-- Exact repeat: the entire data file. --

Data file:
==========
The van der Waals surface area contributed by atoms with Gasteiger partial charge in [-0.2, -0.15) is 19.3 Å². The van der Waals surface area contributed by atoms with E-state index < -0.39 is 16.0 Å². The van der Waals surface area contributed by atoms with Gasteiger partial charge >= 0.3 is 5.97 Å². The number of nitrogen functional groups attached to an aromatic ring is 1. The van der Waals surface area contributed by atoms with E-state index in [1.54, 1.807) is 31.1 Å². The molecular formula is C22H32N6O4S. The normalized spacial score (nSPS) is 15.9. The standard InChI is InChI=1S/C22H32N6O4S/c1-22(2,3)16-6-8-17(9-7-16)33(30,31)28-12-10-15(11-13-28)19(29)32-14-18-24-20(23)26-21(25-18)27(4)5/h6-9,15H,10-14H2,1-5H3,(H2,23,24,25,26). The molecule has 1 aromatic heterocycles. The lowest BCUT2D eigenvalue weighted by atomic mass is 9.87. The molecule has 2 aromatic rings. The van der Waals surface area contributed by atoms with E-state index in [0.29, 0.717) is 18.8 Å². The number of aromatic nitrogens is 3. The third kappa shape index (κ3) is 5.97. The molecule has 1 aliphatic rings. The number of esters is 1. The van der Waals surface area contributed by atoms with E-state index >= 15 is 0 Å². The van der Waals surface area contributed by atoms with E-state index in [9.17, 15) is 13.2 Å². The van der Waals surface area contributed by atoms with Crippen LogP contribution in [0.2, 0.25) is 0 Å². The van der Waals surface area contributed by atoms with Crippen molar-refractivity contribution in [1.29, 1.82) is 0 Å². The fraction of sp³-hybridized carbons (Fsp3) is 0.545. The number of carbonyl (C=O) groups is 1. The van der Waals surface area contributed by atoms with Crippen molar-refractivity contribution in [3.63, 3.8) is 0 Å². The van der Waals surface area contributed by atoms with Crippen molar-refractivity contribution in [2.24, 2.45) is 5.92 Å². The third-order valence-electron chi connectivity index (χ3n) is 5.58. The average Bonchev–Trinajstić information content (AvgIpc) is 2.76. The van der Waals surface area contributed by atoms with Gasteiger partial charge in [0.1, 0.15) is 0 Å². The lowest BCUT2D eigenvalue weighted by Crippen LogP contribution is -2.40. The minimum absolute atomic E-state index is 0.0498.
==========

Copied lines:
The van der Waals surface area contributed by atoms with Gasteiger partial charge in [-0.2, -0.15) is 19.3 Å². The van der Waals surface area contributed by atoms with E-state index < -0.39 is 16.0 Å². The van der Waals surface area contributed by atoms with Gasteiger partial charge >= 0.3 is 5.97 Å². The number of nitrogen functional groups attached to an aromatic ring is 1. The van der Waals surface area contributed by atoms with E-state index in [1.54, 1.807) is 31.1 Å². The molecular formula is C22H32N6O4S. The normalized spacial score (nSPS) is 15.9. The standard InChI is InChI=1S/C22H32N6O4S/c1-22(2,3)16-6-8-17(9-7-16)33(30,31)28-12-10-15(11-13-28)19(29)32-14-18-24-20(23)26-21(25-18)27(4)5/h6-9,15H,10-14H2,1-5H3,(H2,23,24,25,26). The molecule has 1 aromatic heterocycles. The lowest BCUT2D eigenvalue weighted by atomic mass is 9.87. The molecule has 2 aromatic rings. The van der Waals surface area contributed by atoms with E-state index in [0.29, 0.717) is 18.8 Å². The number of aromatic nitrogens is 3. The third kappa shape index (κ3) is 5.97. The molecule has 1 aliphatic rings. The number of esters is 1. The van der Waals surface area contributed by atoms with E-state index >= 15 is 0 Å². The van der Waals surface area contributed by atoms with E-state index in [9.17, 15) is 13.2 Å². The van der Waals surface area contributed by atoms with Crippen LogP contribution in [0.2, 0.25) is 0 Å². The van der Waals surface area contributed by atoms with Crippen molar-refractivity contribution in [1.29, 1.82) is 0 Å². The fraction of sp³-hybridized carbons (Fsp3) is 0.545. The number of carbonyl (C=O) groups is 1. The van der Waals surface area contributed by atoms with Crippen molar-refractivity contribution in [3.63, 3.8) is 0 Å². The van der Waals surface area contributed by atoms with Crippen molar-refractivity contribution in [2.24, 2.45) is 5.92 Å². The third-order valence-electron chi connectivity index (χ3n) is 5.58. The average Bonchev–Trinajstić information content (AvgIpc) is 2.76. The van der Waals surface area contributed by atoms with Gasteiger partial charge in [0.1, 0.15) is 0 Å². The lowest BCUT2D eigenvalue weighted by Crippen LogP contribution is -2.40. The minimum absolute atomic E-state index is 0.0498.